CAPTOR: Vicki Carnavale, 11, Utica, NY.
HOSTAGE: GameBoy belonging to David Friendly, 11.
THE FACTS: Vicki has been holding the GameBoy since Friendly was caught looking over her shoulder in class to see how to make a cursive “Q.” Friendly has not been able to see or touch the gaming device since noon Monday, when the batteries were thrown out the window by Carnavale’s best buddy Jodi White. White claims she never saw the device and that the battery toss was a dare that had nothing to do with any punishment Friendly is receiving from Vicki. Friendly knows he can’t tattle either because currently his report card is filled with more "N"s than "S"s, in fact, sources say the only “S” he’d probably get is in copying other’s work.
COMMENT: “The ‘Q’ looks like a ‘Z’ or a ‘2.’ I was supposed to be held back last year, so I obviously need some instruction. It was my plea for help. I was crying out. No one listened, and they just reacted violently, and now I can’t even console myself with video games.” —David Friendly
CAPTOR: Raymond Mussbita, 47, Pensacola, FL.
HOSTAGE: Eukanuba brand dog food, intended for Parris, a Cocker Spaniel, 4.
THE FACTS: Mussbita won’t let Parris eat any dinner after 7 PM. Parris got into a carton of Breyer’s Butter Brickle ice cream at midnight Sunday and, in Mussbita’s words, “Turded on the linoleum.” The dog will not confirm or deny this charge. Mussbita says the dinnertime change is “only trial,” until his wife Gloria gets back from Columbus, OH.
COMMENT: “She’s visiting family. She’d be none too pleased, but I’m drawing a line here. I’m in charge until she gets back. What I say goes. It’s up to me to issue a punishment. ‘Cause I’m boss. I like ice cream and it isn’t fair. I’m really trying to run a tight ship here. And a clean one. And I’m judge, jury, and executioner of this animal. I’ve gotta return some adult videos and then this dog will get more than a talking-to.” —Mussbita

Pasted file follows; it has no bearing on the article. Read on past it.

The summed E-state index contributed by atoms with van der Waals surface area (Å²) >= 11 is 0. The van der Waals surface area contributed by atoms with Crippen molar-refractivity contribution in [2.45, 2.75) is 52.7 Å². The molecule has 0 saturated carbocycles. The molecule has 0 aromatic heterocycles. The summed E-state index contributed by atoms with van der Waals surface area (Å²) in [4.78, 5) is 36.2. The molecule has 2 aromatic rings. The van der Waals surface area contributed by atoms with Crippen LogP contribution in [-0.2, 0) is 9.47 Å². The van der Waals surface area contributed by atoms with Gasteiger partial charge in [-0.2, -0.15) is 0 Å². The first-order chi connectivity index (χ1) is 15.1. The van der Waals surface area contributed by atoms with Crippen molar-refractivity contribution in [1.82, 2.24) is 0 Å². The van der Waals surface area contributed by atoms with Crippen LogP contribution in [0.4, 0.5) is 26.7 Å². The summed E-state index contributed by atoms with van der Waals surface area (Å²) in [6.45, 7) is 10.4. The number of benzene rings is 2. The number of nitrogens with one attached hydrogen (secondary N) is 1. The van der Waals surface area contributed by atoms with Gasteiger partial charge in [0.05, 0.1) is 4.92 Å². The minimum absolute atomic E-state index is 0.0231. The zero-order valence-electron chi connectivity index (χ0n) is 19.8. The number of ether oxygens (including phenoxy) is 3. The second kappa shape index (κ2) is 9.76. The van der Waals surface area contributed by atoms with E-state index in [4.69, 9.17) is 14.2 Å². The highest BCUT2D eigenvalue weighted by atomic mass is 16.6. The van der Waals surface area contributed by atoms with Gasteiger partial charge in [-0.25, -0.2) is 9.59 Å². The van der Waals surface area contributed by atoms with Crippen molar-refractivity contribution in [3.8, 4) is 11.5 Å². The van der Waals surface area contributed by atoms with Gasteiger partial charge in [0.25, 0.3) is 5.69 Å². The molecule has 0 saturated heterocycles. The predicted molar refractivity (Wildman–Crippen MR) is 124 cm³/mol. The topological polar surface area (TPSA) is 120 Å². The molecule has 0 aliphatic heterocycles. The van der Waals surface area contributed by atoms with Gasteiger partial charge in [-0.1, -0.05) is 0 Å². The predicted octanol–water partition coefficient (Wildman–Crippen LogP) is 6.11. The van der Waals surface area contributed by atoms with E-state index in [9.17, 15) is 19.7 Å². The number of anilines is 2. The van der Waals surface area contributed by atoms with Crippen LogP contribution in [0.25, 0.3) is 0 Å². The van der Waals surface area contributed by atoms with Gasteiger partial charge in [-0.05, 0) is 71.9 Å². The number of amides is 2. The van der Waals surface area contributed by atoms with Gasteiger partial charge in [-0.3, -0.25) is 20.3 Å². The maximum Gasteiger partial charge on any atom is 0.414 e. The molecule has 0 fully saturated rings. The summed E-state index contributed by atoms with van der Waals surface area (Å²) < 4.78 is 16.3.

HOSTAGE: One copy of an August, 1988, Reader’s Digest.
THE FACTS: Magazine was accidentally left behind by actor Andy Garcia in October of 1995. Cuba wonders when Garcia would like to come pick it up.
COMMENT: “When, Andy? You think we have room for all your crap here? That’s pretty fuckin’ selfish. ‘Oh, Cuba loves Reader’s Digest. Leave a bunch there.’ Listen, Reader’s Digest is BOR-ING, pal. It’s only about 3,000 miles to the right of what we’re trying to do down here. It’s propaganda, Garcia. You think ‘cause you got kind of a cute nose, you can sneak that crap down here? And what? Maybe a maid reads it? Gets some ideas? Ain’t no maids readin’ Ingles down here, fella.” —Cuba
CAPTOR: Duluth Shriners, Duluth, Minnesota.
HOSTAGE: Juicy gossip.
THE FACTS: The Shriners won’t let that bitch who tried to sneak soy cheese onto one of their olive pizzas at Rudy’s last Friday come and listen to their gossip when she takes their orders now.
COMMENT: “No reason to lie about running out of mozzarella. We woulda just eaten more bread. Instead, Ernie’s jaw heated up real bad, like it always does with soy-based products. He can’t tolerate ‘em. And we, as Shriners, don’t tolerate waitress-lying, or fraud.” —Lucky Pendergast, 62
CAPTOR: Texas State Troopers, El Paso, TX.
HOSTAGE: Radar detector belonging to Dutch Weebso, 37.
THE FACTS: Weebso is irate that Texas State Troopers issued him a speeding ticket just outside of Plano and confiscated his radar detector.
COMMENT: “Hello? I’m trying to earn a living, please. I’d like my electronic monitoring device back. It is not a radar jammer. The catalogue says so. Jesus H. Christ. It’s just a traffic monitor.” —Weebso
HOSTAGE: Extra socks.
THE FACTS: Origin unknown. They will give them back.
COMMENT: “But we need bananas or espresso.” —Romania
CAPTOR: Veltri Insurance of Pomona, California.
HOSTAGE: Gus Knowles’ Jeep Wrangler.
THE FACTS: Veltri will not let Gus’s wife look at the vehicle he drove through the front window of Jamba Juice last Saturday morning.
COMMENT: “We’re getting some appraisals. And due to the charges Gus faces, and due to the comment he said about his brakes not working to us, we’d rather not show any family members the vehicle. Plus, his wife keeps books at a body shop. The Knowles have already tried to get clever with us. We have to draw a line in the sand that the Knowles can cross. I mean can’t cross. Or if they do cross it, why, there should be a tariff. A steep one that would make them think twice about fraud and line-crossing.” —Doug Kemmler, Veltri VP